Ashley Johnson had a good job making good money as a waitress at Brixx Pizza on Sixth Street in uptown Charlotte.
But that changed about a week ago, when a couple came in for lunch and stayed for three hours - forcing her to work an hour past her quitting time.
And they left her a tip she thought was pretty measly - $5.
Johnson did what most folks who need a good rant do nowadays. When she got home, she went on Facebook. "Thanks for eating at Brixx," she wrote, "you cheap piece of ---- camper."
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And like a growing number of workers, she found out the hard way that what you say on social networks can be used against you, particularly if you're in a position of public trust or public service.
The managers at Brixx called her in a day or two later, she says. They showed her a copy of her Facebook comments and told her she was being fired for violating company policy against speaking disparagingly about customers. A Brixx official said she also violated a second policy against casting the restaurant in a negative light on social networks.
"We definitely care what people say about our customers," said Jeff Van Dyke, one of the partners who run the restaurant.
Johnson, 22, says she apologized to Brixx for using bad judgment. "It was my own fault," she said. "I did write the message. But I had no idea that something that, to me is very small, could result in my losing my job."
She's not the first Facebook user to get in trouble with the boss over inappropriate comments or pictures on their pages. And as people grow increasingly comfortable sharing their pictures and thoughts - vulgar, intemperate or otherwise - she surely won't be the last to anger her employer.
Social networks are exploding in popularity, with almost half of all Americans 12 or older maintaining a profile on at least one site, according to a recent Edison Research study.
And as more people go on the sites, more are crossing boundaries their employers don't want crossed.
Charlotte-Mecklenburg Schools, for instance, suspended a Thomasboro Elementary teacher in 2008 after learning that her Facebook page listed "teaching chitlins in the ghetto" as one of her activities. Four others were disciplined for posts involving bad judgment and poor taste.
The city of Charlotte's recently adopted policy warns employees to "exercise sound judgment and discretion" on their personal sites "to ensure a distinct separation between personal and organizational views."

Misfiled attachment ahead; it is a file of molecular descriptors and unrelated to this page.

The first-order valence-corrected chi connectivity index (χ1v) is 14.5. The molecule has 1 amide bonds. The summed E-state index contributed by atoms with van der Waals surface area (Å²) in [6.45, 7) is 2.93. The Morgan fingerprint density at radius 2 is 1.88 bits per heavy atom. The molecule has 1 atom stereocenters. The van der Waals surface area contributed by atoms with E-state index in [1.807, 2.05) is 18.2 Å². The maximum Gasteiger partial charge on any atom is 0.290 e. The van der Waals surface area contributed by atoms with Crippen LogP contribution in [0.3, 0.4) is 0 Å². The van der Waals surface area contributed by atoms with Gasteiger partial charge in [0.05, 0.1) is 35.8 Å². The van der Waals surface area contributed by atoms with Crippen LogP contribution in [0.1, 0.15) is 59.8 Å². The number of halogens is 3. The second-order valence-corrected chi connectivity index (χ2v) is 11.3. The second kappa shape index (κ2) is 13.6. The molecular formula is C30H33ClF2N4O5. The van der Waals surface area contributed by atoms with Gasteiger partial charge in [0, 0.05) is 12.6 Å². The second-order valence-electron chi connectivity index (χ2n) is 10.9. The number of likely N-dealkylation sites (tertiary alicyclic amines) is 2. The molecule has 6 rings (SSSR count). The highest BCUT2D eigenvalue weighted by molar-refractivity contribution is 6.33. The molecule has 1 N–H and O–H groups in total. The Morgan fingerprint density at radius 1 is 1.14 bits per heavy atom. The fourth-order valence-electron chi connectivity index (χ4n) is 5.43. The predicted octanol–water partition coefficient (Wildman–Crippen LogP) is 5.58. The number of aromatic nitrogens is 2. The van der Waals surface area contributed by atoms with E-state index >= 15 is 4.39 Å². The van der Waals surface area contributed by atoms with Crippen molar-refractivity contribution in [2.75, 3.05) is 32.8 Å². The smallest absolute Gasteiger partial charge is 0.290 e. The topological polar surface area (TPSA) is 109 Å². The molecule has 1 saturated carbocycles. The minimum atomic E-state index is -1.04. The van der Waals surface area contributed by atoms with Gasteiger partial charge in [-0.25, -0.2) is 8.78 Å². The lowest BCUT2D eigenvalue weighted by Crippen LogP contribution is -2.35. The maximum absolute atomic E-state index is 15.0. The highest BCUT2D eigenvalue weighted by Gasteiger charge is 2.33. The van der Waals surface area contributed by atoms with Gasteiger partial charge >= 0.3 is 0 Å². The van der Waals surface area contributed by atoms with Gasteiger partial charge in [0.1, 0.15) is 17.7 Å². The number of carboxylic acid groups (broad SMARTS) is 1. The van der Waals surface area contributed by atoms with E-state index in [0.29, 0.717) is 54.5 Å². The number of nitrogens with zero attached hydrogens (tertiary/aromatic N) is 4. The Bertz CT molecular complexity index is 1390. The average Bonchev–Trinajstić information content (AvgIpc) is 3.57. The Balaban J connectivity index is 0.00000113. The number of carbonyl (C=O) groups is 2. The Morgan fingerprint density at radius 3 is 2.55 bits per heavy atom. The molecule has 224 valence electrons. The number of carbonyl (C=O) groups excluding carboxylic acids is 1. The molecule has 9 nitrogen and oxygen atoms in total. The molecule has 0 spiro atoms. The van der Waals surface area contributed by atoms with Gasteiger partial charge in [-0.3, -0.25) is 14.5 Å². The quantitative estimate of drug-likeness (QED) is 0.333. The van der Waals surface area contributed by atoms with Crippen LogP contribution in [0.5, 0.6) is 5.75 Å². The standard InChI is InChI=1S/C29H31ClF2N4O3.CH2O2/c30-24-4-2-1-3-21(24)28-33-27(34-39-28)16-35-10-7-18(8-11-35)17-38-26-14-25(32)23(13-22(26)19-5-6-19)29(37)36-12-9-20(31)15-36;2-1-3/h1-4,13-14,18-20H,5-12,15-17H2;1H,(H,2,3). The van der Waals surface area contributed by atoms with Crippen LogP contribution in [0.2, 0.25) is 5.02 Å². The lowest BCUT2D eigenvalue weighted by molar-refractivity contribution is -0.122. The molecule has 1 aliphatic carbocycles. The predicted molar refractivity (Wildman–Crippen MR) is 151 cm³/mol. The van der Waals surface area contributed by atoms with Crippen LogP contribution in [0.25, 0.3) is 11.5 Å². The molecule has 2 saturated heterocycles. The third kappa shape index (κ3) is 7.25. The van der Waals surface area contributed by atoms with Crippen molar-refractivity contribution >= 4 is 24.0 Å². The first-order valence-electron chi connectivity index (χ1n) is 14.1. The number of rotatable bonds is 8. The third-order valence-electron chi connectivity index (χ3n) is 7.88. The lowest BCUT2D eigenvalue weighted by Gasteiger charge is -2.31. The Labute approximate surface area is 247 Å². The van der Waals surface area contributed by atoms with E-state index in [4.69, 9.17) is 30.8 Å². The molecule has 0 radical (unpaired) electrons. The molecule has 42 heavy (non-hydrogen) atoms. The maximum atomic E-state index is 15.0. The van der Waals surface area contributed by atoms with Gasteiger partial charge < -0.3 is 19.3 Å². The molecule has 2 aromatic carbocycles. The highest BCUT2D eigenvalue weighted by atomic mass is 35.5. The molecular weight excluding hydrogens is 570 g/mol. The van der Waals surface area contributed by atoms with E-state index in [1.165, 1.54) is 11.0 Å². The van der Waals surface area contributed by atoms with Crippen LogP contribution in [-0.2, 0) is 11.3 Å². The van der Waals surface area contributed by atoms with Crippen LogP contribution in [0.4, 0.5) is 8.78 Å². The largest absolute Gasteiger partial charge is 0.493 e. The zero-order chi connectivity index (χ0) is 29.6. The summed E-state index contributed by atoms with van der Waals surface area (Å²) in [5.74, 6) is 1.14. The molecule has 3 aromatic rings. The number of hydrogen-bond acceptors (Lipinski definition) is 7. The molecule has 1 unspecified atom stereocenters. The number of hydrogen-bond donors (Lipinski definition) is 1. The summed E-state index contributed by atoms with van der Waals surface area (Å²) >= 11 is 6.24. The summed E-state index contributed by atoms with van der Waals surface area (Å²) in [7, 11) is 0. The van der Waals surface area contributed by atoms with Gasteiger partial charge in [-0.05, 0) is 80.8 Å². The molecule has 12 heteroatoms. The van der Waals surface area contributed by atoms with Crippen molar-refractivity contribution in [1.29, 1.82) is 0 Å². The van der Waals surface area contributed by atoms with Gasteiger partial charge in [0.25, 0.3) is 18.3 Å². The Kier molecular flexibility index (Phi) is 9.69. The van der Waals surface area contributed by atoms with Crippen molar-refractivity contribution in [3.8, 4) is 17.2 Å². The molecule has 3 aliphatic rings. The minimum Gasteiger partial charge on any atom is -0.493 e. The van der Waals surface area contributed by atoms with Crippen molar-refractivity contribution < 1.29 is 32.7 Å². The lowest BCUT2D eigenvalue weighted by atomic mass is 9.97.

Inappropriate use, the policy notes, "may be grounds for disciplinary action."
Such social networking dust-ups are becoming more and more common, said Megan Ruwe, a Minnesota attorney who counsels employers on handling workers and social networks.
While the First Amendment bars government from infringing on citizens' freedom of speech, she said, it typically doesn't stop private employers from limiting their employees' speech. She advises companies to set policies to make their expectations clear.
If you say something on social networks that puts your employer in a negative light, she said, "that's not very different than an employee standing on a corner and holding a sign or screaming it. It's public, and it's out there for the world to see. Individuals can forget that it is a very public forum."
That's because many, like Ashley, get lulled into a false sense of security, thinking only their friends can see or read what they're posting. They forget, however, that others might also be able to see it, depending on their privacy settings.
And there's always the chance a friend might copy the material and pass it to others outside the circle.
Johnson said she has about 100 Facebook friends, most of whom are people she met in high school or in college or whom she worked with. She said she doesn't know who told Brixx about her online rant but figures one of her Facebook friends must have done it because her page is otherwise private, and she doesn't add people to her network if she doesn't know them.
Van Dyke said he also wasn't sure how her comments came to Brixx' attention. "It's just like high school students posting stuff on their social networking sites and thinking it's not going to get back to their parents," he said. "But somehow, it does."
Ruwe, the employment lawyer, said people tend to think that because their "Facebook friends" are people they know, that they are talking to a friendly audience.
But in a case like Johnson's, "The lesson to learn is you don't know who you'll offend - even if they are your friend."
Johnson, a UNC Charlotte student, is looking for another job and vowing to be more careful online.
"I lost my job because of a Facebook status," she said. "Even a week later, that's still a lot to get your mind around."